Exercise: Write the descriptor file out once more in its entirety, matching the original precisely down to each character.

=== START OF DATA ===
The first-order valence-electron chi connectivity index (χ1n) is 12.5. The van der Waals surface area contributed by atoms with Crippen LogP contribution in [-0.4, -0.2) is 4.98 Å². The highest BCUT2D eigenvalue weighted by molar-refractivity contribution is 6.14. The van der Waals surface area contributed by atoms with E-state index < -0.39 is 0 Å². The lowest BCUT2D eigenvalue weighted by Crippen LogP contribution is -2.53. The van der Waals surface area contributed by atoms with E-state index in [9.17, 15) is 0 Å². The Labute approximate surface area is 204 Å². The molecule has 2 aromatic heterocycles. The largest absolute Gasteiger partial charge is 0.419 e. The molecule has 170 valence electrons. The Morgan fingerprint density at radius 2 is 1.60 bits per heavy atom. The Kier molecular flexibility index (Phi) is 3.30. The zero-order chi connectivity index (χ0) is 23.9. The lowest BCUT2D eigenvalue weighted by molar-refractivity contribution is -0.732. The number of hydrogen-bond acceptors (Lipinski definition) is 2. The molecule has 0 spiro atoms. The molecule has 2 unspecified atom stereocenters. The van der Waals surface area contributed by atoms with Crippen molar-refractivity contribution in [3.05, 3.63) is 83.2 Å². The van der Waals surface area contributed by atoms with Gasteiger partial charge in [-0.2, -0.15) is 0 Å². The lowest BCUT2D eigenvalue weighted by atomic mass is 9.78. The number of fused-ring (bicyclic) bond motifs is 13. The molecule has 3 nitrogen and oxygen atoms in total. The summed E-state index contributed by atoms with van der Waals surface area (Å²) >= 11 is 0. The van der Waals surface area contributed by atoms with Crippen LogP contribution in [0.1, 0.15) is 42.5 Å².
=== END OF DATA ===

The first-order valence-electron chi connectivity index (χ1n) is 12.5. The van der Waals surface area contributed by atoms with Crippen LogP contribution in [-0.4, -0.2) is 4.98 Å². The highest BCUT2D eigenvalue weighted by molar-refractivity contribution is 6.14. The van der Waals surface area contributed by atoms with E-state index < -0.39 is 0 Å². The lowest BCUT2D eigenvalue weighted by Crippen LogP contribution is -2.53. The van der Waals surface area contributed by atoms with E-state index in [9.17, 15) is 0 Å². The Labute approximate surface area is 204 Å². The molecule has 2 aromatic heterocycles. The largest absolute Gasteiger partial charge is 0.419 e. The molecule has 170 valence electrons. The Morgan fingerprint density at radius 2 is 1.60 bits per heavy atom. The Kier molecular flexibility index (Phi) is 3.30. The zero-order chi connectivity index (χ0) is 23.9. The lowest BCUT2D eigenvalue weighted by molar-refractivity contribution is -0.732. The number of hydrogen-bond acceptors (Lipinski definition) is 2. The molecule has 0 spiro atoms. The molecule has 2 unspecified atom stereocenters. The van der Waals surface area contributed by atoms with Crippen molar-refractivity contribution in [3.05, 3.63) is 83.2 Å². The van der Waals surface area contributed by atoms with Gasteiger partial charge in [-0.2, -0.15) is 0 Å². The lowest BCUT2D eigenvalue weighted by atomic mass is 9.78. The number of fused-ring (bicyclic) bond motifs is 13. The molecule has 3 nitrogen and oxygen atoms in total. The summed E-state index contributed by atoms with van der Waals surface area (Å²) >= 11 is 0. The van der Waals surface area contributed by atoms with Crippen LogP contribution in [0.1, 0.15) is 42.5 Å².